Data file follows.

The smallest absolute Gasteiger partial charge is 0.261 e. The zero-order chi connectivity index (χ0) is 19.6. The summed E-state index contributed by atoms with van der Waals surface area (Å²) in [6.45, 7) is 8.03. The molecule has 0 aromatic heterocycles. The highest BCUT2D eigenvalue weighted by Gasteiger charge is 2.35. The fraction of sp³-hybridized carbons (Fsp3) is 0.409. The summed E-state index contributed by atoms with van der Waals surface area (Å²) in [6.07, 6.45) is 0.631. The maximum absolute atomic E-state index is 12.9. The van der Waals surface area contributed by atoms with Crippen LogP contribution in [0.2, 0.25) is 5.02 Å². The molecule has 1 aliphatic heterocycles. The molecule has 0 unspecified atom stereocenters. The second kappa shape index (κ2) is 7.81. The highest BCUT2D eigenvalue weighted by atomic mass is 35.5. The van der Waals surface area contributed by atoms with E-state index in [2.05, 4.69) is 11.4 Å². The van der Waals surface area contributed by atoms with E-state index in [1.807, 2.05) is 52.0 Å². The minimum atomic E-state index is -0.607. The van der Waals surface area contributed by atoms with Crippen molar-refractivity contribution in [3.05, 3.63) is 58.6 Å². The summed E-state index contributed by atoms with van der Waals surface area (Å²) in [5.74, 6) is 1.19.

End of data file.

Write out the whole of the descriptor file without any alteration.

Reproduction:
The smallest absolute Gasteiger partial charge is 0.261 e. The zero-order chi connectivity index (χ0) is 19.6. The summed E-state index contributed by atoms with van der Waals surface area (Å²) in [6.45, 7) is 8.03. The molecule has 0 aromatic heterocycles. The highest BCUT2D eigenvalue weighted by Gasteiger charge is 2.35. The fraction of sp³-hybridized carbons (Fsp3) is 0.409. The summed E-state index contributed by atoms with van der Waals surface area (Å²) in [6.07, 6.45) is 0.631. The maximum absolute atomic E-state index is 12.9. The van der Waals surface area contributed by atoms with Crippen LogP contribution in [0.2, 0.25) is 5.02 Å². The molecule has 1 aliphatic heterocycles. The molecule has 0 unspecified atom stereocenters. The second kappa shape index (κ2) is 7.81. The highest BCUT2D eigenvalue weighted by atomic mass is 35.5. The van der Waals surface area contributed by atoms with E-state index in [2.05, 4.69) is 11.4 Å². The van der Waals surface area contributed by atoms with E-state index in [1.807, 2.05) is 52.0 Å². The minimum atomic E-state index is -0.607. The van der Waals surface area contributed by atoms with Crippen molar-refractivity contribution in [3.05, 3.63) is 58.6 Å². The summed E-state index contributed by atoms with van der Waals surface area (Å²) in [5.74, 6) is 1.19.